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Medical News Today: Obesity may not keep body warm, mouse study finds


In contrast to popular belief, carrying extra fat may not play a role in keeping warm, according to an article published in the American Journal of Physiology – Endocrinology and Metabolism.
[Obese mouse]
Fur, not fat, is responsible for keeping mice warm.


According to the Centers for Disease Control and Prevention (CDC), more than one third of adults in the United States are obese.


Although there is interest in the connection between metabolism and obesity, there is still little known about the extent to which obesity affects metabolism.


There is also little known about whether the development of obesity may be aggravated if excess fat insulates against heat loss, resulting in a decrease of food burned for body temperature control.


The new study on the insulating effect of obesity, by researchers from Stockholm University in Sweden and the University Medical Center Hamburg-Eppendorf in Germany, finds that it is in fact fur, not carrying excess fat, that contributes to a warmer body in obese mice.


“Whether an insulating effect of obesity exists is of significance both for humans and for animal models of obesity,” the research team writes.


The findings from this study are significant for obesity researchers to grasp how body fat functions to keep mice warm. Mice used for metabolic research are frequently accommodated in cooler conditions, and almost half of the calories they consume are burned to maintain body temperature.

Fur responsible for nearly 50 percent of insulation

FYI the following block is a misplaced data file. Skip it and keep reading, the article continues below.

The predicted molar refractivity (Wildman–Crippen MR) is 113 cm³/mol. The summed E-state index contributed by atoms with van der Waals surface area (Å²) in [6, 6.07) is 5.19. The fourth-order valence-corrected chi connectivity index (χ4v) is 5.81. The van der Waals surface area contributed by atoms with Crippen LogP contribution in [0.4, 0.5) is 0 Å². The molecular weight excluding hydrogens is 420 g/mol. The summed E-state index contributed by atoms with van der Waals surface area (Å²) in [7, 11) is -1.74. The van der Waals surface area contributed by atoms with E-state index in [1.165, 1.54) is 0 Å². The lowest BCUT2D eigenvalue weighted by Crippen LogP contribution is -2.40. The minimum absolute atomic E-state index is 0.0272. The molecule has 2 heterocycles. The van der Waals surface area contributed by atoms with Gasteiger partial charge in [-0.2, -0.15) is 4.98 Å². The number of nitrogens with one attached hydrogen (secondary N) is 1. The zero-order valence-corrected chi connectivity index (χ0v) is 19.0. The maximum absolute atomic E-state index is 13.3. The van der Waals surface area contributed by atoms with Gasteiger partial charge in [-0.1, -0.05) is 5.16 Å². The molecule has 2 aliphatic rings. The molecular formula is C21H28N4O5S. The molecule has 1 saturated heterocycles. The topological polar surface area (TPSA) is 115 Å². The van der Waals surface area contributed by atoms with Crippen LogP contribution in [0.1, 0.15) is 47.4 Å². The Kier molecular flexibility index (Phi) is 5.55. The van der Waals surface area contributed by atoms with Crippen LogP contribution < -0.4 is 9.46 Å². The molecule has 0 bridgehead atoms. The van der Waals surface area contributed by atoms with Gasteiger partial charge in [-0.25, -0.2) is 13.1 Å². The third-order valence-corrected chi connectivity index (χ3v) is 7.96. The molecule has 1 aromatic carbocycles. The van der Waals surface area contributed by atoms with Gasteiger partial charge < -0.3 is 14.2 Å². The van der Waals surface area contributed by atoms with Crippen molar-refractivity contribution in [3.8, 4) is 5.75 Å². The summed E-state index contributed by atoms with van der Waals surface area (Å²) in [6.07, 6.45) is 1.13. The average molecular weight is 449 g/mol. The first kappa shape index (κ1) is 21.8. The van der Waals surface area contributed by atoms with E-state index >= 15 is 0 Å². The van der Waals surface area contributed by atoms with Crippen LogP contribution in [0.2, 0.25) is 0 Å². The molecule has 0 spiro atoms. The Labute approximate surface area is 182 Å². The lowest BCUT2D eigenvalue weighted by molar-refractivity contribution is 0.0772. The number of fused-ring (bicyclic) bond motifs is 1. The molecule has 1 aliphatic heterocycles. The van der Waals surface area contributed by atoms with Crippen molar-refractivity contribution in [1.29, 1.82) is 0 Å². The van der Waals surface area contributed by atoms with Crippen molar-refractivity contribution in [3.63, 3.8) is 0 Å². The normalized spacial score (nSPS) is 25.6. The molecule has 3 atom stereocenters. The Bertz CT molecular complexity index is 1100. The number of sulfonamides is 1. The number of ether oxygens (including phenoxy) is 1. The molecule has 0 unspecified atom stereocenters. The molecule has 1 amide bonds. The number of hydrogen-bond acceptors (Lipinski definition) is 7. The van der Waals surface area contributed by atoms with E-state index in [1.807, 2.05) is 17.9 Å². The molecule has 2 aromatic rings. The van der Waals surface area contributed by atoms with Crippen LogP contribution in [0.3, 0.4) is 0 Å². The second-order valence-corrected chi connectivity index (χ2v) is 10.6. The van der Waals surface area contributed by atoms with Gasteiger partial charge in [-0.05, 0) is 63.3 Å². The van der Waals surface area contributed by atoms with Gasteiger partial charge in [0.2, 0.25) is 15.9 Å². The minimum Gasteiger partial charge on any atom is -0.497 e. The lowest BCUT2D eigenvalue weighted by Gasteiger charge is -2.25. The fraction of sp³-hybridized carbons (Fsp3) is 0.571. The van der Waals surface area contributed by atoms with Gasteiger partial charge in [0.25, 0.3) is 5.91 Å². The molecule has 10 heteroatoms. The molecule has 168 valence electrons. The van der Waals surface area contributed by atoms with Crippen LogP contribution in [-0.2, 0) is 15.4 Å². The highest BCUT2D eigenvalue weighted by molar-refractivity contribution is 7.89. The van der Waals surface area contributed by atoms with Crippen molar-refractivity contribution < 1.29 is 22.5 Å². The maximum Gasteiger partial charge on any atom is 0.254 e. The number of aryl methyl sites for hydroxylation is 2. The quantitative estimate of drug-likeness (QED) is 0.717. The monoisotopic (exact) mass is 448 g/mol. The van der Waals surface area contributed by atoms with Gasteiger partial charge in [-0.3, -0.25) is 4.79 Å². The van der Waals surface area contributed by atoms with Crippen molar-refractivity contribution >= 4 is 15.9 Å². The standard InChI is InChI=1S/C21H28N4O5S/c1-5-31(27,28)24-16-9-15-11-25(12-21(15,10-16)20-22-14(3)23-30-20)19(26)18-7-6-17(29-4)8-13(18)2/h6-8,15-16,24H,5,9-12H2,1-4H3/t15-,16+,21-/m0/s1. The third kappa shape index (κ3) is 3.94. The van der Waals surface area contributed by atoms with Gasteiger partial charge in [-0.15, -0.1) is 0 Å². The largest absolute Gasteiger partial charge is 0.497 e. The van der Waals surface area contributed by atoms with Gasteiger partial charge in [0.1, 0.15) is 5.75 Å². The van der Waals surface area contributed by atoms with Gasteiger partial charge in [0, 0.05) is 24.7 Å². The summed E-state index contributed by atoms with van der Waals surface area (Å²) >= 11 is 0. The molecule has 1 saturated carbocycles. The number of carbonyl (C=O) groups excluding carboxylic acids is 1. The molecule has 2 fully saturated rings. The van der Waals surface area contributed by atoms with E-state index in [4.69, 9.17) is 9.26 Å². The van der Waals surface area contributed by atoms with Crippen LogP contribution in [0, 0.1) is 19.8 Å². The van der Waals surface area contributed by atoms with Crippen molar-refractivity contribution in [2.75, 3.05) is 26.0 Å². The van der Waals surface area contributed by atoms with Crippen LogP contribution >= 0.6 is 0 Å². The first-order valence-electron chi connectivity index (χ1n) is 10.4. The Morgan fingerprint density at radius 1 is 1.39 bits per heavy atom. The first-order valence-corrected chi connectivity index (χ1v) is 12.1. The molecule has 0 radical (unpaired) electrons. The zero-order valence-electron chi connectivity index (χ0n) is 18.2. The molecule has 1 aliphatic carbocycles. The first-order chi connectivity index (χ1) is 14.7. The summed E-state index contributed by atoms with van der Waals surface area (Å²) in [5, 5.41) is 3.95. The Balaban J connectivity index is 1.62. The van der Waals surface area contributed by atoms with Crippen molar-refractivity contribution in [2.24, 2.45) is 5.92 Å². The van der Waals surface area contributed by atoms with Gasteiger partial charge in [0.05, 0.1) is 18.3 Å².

The team conducted several experiments to observe the way temperature and insulators, such as fat and fur, affect metabolism. The researchers write:


“In contrast to established views, we demonstrate here that at least in mice, obesity is not associated with increased insulation, and obesity thus does not in this way affect the metabolism of mice.”


The results reveal that fur is associated with increased insulation, protects against heat loss, and is responsible for almost half of a mouse’s insulation.



The findings conclude that obesity of any kind does not increase thermal insulation in mice or aggravate the development of obesity.


Equivalent insulation studies have not yet been performed in humans. However, with the use of clothing and adjusting indoor temperatures, humans are usually in an environment where the body can maintain its core temperature solely through regulating heat loss to the external environment.


The researchers indicate that “it is doubtful that an insulating effect of obesity, even if it existed, would in any discernable way affect the development or maintenance of human obesity.”


Learn how the rate of obesity has increased in women – but not men – in the U.S. between 2005 and 2014.


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